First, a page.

The Lid: The Politics of Combating Terror

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Today’s tragedy in Brussels once again put on display what could be one of the starkest policy contrasts between the eventual Republican and Democratic presidential nominees in the general election. It again put the spotlight on how the U.S. should respond to terrorism and -- as both Hillary Clinton and Bernie Sanders have argued -- what kind of nation the U.S. wants to be going forward.

On the GOP side, Donald Trump said on TODAY that he supports authorities going further than waterboarding. Ted Cruz called for increased police monitoring of Muslim neighborhoods in the U.S. “before they become radicalized.” On the Democratic side, Hillary Clinton said closing the border is not among the many things the U.S. needs to do to combat terrorism. “The Internet would still get over [a wall],” Clinton said on MSNBC. Sanders said Cruz’s plan is unconstitutional.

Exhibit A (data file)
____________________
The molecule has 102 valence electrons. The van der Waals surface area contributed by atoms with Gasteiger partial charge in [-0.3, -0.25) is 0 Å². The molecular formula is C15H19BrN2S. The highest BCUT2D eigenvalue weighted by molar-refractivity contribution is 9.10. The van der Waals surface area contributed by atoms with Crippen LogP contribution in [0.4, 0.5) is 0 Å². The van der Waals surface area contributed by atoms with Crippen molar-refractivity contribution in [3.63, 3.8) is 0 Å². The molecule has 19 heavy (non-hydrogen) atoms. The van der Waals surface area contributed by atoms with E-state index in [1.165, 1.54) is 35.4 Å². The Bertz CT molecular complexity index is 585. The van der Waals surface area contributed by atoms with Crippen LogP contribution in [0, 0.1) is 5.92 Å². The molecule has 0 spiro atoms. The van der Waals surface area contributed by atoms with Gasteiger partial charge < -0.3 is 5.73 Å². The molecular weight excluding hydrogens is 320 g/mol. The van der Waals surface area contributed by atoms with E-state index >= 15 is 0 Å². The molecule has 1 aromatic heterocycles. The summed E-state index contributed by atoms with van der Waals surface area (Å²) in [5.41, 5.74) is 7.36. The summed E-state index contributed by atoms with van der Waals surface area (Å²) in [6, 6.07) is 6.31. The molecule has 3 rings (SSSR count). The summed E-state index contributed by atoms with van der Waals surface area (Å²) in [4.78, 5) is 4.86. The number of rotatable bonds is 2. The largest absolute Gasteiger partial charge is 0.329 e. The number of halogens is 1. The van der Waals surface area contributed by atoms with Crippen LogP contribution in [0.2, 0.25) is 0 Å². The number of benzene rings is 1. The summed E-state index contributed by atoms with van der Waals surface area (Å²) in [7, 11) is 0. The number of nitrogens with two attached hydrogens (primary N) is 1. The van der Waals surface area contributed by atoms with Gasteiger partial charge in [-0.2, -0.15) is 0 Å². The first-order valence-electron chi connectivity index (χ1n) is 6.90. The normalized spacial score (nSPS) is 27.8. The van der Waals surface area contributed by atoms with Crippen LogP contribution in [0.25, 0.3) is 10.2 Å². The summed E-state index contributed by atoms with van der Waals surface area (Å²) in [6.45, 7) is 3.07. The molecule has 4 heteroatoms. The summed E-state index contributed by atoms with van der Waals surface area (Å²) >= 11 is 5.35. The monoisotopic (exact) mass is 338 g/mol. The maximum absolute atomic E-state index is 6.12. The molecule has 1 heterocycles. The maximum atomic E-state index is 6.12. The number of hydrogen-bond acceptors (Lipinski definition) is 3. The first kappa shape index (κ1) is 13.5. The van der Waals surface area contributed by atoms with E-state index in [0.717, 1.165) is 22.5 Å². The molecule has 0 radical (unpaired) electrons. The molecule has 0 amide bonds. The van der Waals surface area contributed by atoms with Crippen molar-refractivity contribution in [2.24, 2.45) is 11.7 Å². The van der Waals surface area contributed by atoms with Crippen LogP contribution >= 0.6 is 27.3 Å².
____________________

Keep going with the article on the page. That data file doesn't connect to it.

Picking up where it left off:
While we certainly have seen differences between presidential candidates when it comes to foreign policy and American interventionism, we generally have not seen such stark differences in the initial reaction to terror attacks. It is the product of the hardline stances from the GOP candidates and Democrats' attempts to portray them as out the mainstream. And it could be one of the mostly hotly contested issues looking forward to the general election.



"My hands are normal. Slightly large, actually. In fact, I buy a slightly smaller than large glove.”

  • Donald Trump during an editorial board meeting with the Washington Post.


Ted Cruz begins his day in New York City before heading to Wisconsin .John Kasich is also there.

Bernie Sanders is in Wyoming.